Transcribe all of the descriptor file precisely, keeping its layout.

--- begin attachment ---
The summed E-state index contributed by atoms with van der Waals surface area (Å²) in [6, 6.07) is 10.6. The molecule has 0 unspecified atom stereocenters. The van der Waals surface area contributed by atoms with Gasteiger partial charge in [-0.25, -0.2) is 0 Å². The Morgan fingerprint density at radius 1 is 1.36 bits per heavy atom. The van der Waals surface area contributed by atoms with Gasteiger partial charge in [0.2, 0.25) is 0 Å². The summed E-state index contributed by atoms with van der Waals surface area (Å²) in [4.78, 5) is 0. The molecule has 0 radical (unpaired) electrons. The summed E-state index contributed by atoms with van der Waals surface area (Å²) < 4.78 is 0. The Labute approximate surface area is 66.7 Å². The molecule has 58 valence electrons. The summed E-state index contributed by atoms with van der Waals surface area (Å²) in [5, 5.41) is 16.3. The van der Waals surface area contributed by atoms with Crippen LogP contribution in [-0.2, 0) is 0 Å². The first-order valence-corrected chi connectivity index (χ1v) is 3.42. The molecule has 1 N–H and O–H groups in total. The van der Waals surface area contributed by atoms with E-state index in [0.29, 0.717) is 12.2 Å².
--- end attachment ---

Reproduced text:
The summed E-state index contributed by atoms with van der Waals surface area (Å²) in [6, 6.07) is 10.6. The molecule has 0 unspecified atom stereocenters. The van der Waals surface area contributed by atoms with Gasteiger partial charge in [-0.25, -0.2) is 0 Å². The Morgan fingerprint density at radius 1 is 1.36 bits per heavy atom. The van der Waals surface area contributed by atoms with Gasteiger partial charge in [0.2, 0.25) is 0 Å². The summed E-state index contributed by atoms with van der Waals surface area (Å²) in [4.78, 5) is 0. The molecule has 0 radical (unpaired) electrons. The summed E-state index contributed by atoms with van der Waals surface area (Å²) < 4.78 is 0. The Labute approximate surface area is 66.7 Å². The molecule has 58 valence electrons. The summed E-state index contributed by atoms with van der Waals surface area (Å²) in [5, 5.41) is 16.3. The van der Waals surface area contributed by atoms with Crippen LogP contribution in [-0.2, 0) is 0 Å². The first-order valence-corrected chi connectivity index (χ1v) is 3.42. The molecule has 1 N–H and O–H groups in total. The van der Waals surface area contributed by atoms with E-state index in [0.29, 0.717) is 12.2 Å².